I have taught in schools, seminaries, and churches all my adult life. My first job was as babysitter to my cousins, followed by nursery attendant at my church. My first job after college was teaching pre-school, where I was assigned immediately to the beleaguered three-year-old room. It was a jungle in there. I had the early shift, and on my first day, I was the only teacher in the room when I was introduced to “Danny.” (For obvious reasons, this is not his real name). His mother brought him in and announced: “This is Danny, he’ll be trouble.” The reader is probably as appalled at reading this as I was at hearing it in that moment, but what could I do?
As it happened, his mother was somewhat surprised when she collected Danny at the end of the day to discover that he had been no trouble at all. Starting on day two, however, Danny let me know that he was used to having things his way. By Thursday of the same week, I found myself on my knees, eyeball to eyeball with this same child, letting him know in no uncertain terms that he would not have things his way with me. I watched as his little body stiffened and his fists clenched. And then our breakthrough began to unfold.
“You want to hit me right now, don’t you?”
It was obvious Danny would like nothing more than to sock the teacher who had just quite firmly told him “You will not do that in this classroom ever again.” Given another moment of confrontation, he probably would have done just that. But the next thing I said caught him off guard.
“You wanted to hit me, but you didn’t. Good job.”
I do not think he had ever been praised for his self-control before, and after that day, I had no further problems with Danny. He brought his art projects to me and little treasures that he found on the playground (including worms, which he handled with tremendous gentleness). After I moved to another classroom, his new teachers sent him to me when he needed to cool off. With me, he was always in control of himself.
I learned something that year from Danny; people will live up to the names we give them. In the biblical world, to speak someone’s name was to have a sort of power over him or her. To know someone’s identity was, in some way, to be able to tap into their mystical reality. A name reflected and perhaps even predicted its bearer’s character and even his future. It was essential to have a good name. In modern Korea, there is a similar understanding; people rarely use names except in addressing very close friends and family. Everyone has a title; and friendly use of family titles like auntie and grandfather for those who would be of the right age to be related to the speaker in that way is common. Names, however, are too intimate. And can sometimes be dangerous. It is usually better to address colleagues as “senior” or “colleague,” and women are often addressed as “mother of” their oldest child, even among friends.
I remind myself of this power names have when I am speaking with the parents of my high school students. Often what I must convey to a parent is uncomfortable and difficult, for instance, if a teenager has been inappropriate in class or done poorly on a test. At the same time, every interaction is the opportunity to speak a new name over each of these students, and I make sure to share with each parent what is praiseworthy about their child. I may appreciate their daughter’s ability to remain relentlessly inquisitive and optimistic. Their son may be a humble learner and a natural leader amongst his peers. It is not enough to simply stop using the old names, which will still echo in the minds of these children and their parents; it is essential to speak a more sacred name over each of these students.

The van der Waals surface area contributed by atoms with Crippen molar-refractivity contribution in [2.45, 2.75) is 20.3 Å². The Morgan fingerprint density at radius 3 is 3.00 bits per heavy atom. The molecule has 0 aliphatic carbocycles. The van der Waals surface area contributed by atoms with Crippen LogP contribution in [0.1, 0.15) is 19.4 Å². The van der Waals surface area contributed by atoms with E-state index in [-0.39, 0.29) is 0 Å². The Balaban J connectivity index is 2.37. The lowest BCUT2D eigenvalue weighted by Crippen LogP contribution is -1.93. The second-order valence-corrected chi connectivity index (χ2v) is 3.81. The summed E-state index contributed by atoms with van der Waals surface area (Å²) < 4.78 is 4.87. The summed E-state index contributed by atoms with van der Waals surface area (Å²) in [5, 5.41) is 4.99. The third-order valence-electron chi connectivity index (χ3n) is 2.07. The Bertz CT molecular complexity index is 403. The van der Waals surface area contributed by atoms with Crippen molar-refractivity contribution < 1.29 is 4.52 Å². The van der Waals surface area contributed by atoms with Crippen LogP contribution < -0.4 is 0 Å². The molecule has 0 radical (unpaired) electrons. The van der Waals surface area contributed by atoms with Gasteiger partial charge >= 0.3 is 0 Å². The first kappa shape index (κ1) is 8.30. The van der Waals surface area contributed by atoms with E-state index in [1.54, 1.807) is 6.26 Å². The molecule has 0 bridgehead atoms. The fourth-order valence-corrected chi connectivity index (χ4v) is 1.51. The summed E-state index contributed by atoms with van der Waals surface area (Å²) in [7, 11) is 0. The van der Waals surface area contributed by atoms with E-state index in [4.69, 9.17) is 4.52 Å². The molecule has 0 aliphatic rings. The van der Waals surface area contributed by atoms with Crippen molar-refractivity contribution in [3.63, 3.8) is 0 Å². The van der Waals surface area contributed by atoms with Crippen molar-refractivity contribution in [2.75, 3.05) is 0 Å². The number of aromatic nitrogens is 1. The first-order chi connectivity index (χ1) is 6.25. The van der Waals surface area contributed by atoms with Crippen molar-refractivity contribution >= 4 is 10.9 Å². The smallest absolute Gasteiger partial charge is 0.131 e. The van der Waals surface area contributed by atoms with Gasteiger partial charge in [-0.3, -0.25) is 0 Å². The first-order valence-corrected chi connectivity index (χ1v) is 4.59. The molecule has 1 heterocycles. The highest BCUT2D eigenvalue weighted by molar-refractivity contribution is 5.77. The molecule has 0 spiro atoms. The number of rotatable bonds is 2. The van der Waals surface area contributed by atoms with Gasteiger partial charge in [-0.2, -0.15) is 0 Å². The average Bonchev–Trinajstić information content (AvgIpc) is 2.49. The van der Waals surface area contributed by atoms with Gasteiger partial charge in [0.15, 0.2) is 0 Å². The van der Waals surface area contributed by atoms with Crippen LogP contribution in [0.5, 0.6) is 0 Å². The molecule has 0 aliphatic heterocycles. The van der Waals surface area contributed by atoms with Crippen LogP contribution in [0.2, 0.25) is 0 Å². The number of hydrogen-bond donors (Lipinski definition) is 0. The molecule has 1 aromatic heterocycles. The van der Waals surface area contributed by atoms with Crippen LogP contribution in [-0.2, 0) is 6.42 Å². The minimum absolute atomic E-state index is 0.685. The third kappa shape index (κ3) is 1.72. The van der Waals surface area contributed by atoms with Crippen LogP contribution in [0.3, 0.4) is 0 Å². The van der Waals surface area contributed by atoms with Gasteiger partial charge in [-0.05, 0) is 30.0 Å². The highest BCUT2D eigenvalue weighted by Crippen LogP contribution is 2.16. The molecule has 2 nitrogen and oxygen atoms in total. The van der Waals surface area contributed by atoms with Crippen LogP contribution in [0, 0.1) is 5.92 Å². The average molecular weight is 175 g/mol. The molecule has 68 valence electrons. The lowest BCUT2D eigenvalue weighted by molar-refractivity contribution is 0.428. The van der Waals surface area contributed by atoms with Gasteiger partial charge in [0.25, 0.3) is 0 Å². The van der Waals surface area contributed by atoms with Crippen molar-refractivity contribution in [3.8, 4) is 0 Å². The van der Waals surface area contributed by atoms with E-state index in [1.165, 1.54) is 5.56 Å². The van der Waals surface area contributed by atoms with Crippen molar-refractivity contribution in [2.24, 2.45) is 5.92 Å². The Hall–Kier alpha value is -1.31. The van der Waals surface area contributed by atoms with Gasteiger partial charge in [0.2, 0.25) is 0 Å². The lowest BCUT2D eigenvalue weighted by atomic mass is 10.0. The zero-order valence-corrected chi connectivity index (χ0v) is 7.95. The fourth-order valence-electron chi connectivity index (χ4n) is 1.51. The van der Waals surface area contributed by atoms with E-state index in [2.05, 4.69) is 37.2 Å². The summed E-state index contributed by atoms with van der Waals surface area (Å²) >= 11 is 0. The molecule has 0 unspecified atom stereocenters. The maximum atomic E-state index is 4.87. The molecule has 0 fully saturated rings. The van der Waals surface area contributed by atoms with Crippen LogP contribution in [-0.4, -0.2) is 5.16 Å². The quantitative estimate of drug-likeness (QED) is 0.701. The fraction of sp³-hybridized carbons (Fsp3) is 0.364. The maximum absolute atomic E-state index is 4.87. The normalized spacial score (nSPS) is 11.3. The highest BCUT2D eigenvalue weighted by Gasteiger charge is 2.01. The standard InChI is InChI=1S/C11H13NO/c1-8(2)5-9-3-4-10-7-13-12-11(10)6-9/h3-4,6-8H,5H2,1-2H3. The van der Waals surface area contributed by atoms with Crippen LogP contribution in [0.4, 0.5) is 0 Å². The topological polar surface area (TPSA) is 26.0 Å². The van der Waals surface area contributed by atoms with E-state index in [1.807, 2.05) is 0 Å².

It is also helpful to remind ourselves of the names that God speaks over us in Genesis, when we are declared “good” and again, “very good.” God names us as his icons (“in the image of God” in the Septuagint “κατ’εἰκόνα θεοῦ,” Gen 1: 27), who have been given stewardship and authority over all creation. He names us as his creation, his people, and the sheep of his pasture (Psalm 100). He names us as immortals and children of the Most High (Psalm 82:6). When we see our sin, and our brokenness, when we fail to become what we truly are, he names us as redeemed and cleansed, “those who have come out of the great tribulation and have washed their robes and made them white in the blood of the Lamb” (Revelation 7:14).
As we emerge from our pandemic cocoons, the world—as well as our inner brokenness—will try to speak other names over us, the old names of our insecurities: isolation, mental illness, addiction, self-centeredness, and fear. It is essential to remember that it is the Lord who speaks a new name over us. The new name is one of wholeness and redemption, over which only he has authority, a name that cannot be held hostage to other powers that call out to us.
God tells this to the Church at Pergamum, where the Church itself had faced fear and isolation due to persecution and idolatry. To those who repent of their sins and to those who hold fast in suffering, to the one who overcomes, “I will give him a white stone, with a new name written on the stone, which no one knows except him who receives it” (Revelation 2:17b). He will give us a new name, which cannot be corrupted by our brokenness. In fact, he has done so already, before we knew to ask.